Horror Film Favorites


Madison Castello, Op/Ed Editor

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Horror films have been popular for decades. From the first credited movie, Le Manoir du Diable in 1896, to films like The Boy II and The Quiet Place II being released this month, fans adore the feelings of fright from these films. According to the New York Film Academy, the most popular movies genres in the United States are comedy, action, and horror. Yet in the horror genre, there appears to be a sudden change with the implementation of advanced technology. Actors in costumes with special effects makeup have been replaced with CGI monsters animated from a computer screen. But do fans prefer the classic films or the new high-tech ones?

I conducted a survey, asking my high school classmates what their favorite films were from a list I selected from the top blockbusters. There were six movies considered to be “classics” and six newer ones that have more special effects. The results were as follows. From the most votes to least: The Conjuring (2013), A Nightmare on Elm Street (1984), A Quiet Place (2018), The Exorcist (1973), and It (2017 and 2019). The remaining votes can be viewed in the picture above. The students were split on the new and the old, with the new technological era receiving just one additional vote. With these results, it’s difficult to tell which type of horror films highschoolers prefer, or whether one really does top the other.

While the classic versus advanced special effects was the most obvious difference between the twelve films, I also analyzed a subcategory, the form of antagonist. Most villains in horror films tend to either be perceived monsters or merely humans that are evil in nature. Yet again, six films involved monsters, while the remaining depicted humans as the antagonist. The debate between classic or new may be inconclusive, but this subcategory has a definitive winner: monsters. Every single one of the horror films voted most popular involved some sort of monster or beast character. From killer clowns, to a supernatural presence, to a nightmare in tangible form, to blind beasts hellbent on destruction–monsters are the clear fan favorite.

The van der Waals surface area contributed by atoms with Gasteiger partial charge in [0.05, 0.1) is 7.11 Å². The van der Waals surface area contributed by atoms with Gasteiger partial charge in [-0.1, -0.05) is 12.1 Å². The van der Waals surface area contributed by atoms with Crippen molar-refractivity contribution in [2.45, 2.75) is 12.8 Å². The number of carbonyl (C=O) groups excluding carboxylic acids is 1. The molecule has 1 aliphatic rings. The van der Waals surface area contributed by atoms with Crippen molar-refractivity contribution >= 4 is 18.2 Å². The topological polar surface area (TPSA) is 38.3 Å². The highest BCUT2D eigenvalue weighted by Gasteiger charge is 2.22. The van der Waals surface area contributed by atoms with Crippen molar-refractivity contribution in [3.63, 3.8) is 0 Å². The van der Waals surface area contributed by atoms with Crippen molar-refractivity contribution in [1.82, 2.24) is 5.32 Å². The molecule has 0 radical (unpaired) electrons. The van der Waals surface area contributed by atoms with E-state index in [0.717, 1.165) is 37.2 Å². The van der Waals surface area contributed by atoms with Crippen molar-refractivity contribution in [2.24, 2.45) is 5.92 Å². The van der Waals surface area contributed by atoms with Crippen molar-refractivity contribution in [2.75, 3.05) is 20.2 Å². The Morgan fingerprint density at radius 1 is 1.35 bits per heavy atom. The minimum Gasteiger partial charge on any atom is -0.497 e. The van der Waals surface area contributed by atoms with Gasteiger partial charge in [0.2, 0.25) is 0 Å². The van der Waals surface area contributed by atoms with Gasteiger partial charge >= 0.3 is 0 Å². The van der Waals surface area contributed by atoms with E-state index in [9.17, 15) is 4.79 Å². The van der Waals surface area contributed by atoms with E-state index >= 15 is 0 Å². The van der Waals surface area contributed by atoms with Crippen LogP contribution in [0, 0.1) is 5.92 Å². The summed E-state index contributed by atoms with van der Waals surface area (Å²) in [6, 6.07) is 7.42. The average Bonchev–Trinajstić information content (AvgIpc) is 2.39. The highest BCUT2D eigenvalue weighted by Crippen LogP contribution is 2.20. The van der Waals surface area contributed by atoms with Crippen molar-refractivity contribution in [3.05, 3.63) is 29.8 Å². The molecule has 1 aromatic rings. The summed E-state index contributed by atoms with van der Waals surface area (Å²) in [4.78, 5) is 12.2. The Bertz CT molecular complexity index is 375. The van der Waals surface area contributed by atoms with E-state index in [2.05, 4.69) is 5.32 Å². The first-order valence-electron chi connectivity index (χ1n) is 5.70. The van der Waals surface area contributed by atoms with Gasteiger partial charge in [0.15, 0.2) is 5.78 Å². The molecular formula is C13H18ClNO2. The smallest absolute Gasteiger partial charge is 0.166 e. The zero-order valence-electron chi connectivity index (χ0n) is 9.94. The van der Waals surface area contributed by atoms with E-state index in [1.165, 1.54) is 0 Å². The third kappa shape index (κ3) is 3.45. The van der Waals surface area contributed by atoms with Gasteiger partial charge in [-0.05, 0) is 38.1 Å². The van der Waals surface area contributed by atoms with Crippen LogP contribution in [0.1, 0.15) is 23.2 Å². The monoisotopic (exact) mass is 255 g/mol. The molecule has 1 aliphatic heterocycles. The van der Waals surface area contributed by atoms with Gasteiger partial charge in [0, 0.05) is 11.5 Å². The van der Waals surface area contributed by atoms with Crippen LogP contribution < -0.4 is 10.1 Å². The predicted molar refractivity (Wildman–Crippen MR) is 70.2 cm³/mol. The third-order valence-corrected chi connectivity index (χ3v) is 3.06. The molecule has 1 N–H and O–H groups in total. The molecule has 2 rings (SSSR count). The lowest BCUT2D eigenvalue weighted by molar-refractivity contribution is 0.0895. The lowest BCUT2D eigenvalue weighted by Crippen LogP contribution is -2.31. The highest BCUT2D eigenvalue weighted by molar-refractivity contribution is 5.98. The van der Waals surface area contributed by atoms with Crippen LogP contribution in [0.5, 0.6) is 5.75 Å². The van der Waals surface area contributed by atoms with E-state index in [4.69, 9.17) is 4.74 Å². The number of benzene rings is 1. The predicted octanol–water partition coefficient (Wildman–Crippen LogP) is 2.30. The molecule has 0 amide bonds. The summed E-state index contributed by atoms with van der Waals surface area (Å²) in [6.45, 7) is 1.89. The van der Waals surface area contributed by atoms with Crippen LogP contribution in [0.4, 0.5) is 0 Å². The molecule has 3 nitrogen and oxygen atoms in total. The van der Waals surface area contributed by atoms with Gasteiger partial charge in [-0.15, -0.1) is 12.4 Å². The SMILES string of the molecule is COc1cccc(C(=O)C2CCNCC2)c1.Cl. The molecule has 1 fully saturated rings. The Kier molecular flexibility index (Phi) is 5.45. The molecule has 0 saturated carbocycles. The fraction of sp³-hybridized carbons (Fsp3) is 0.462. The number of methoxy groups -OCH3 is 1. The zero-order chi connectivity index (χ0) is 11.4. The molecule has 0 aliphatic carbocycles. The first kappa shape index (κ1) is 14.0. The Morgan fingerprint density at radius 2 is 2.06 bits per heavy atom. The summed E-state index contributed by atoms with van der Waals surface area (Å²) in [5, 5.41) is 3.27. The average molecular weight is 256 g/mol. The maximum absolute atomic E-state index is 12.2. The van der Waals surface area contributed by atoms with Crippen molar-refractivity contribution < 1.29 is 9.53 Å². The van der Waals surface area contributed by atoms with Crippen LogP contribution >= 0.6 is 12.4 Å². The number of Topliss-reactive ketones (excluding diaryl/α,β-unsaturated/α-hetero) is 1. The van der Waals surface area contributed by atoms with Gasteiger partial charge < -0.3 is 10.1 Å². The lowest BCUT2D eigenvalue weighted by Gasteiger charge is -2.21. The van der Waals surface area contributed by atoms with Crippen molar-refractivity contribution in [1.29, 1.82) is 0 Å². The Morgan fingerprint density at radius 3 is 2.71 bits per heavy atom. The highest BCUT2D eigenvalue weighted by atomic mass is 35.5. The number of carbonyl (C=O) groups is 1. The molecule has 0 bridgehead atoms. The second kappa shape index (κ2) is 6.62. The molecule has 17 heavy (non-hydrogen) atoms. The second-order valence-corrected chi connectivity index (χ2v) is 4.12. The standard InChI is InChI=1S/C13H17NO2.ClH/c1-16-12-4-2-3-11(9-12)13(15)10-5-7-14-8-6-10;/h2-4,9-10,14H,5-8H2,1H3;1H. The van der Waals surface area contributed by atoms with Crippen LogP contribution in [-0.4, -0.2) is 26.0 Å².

So why is this so? Why do we prefer literal monsters over human antagonists? From the words of American Horror Story, “All monsters are human.” However, audiences appear to prefer actual monsters over the psychological kind. Why? Perhaps it’s because we find the possibilities of human nature somewhat terrifying. Watching a fellow human on screen commit evil acts may lead audiences to have trouble antagonizing such a villain who started out just like us.  But there’s also a high possibility, that audiences just find literal monsters much easier to “fight.” You see a killer clown in the cinema, and you immediately know that it’s evil. But in films involving humans as the monsters, it may be hard to determine who the villain is until the end of the movie, as they often blend in with the portrayed victims until the climax.

No matter what type of scary movies you prefer, classic or high-tech, or even what form of villain, literal or figurative monster, the horror genre will continue to remain popular with a constant flow of fresh films to scare fans with new and exciting frights.

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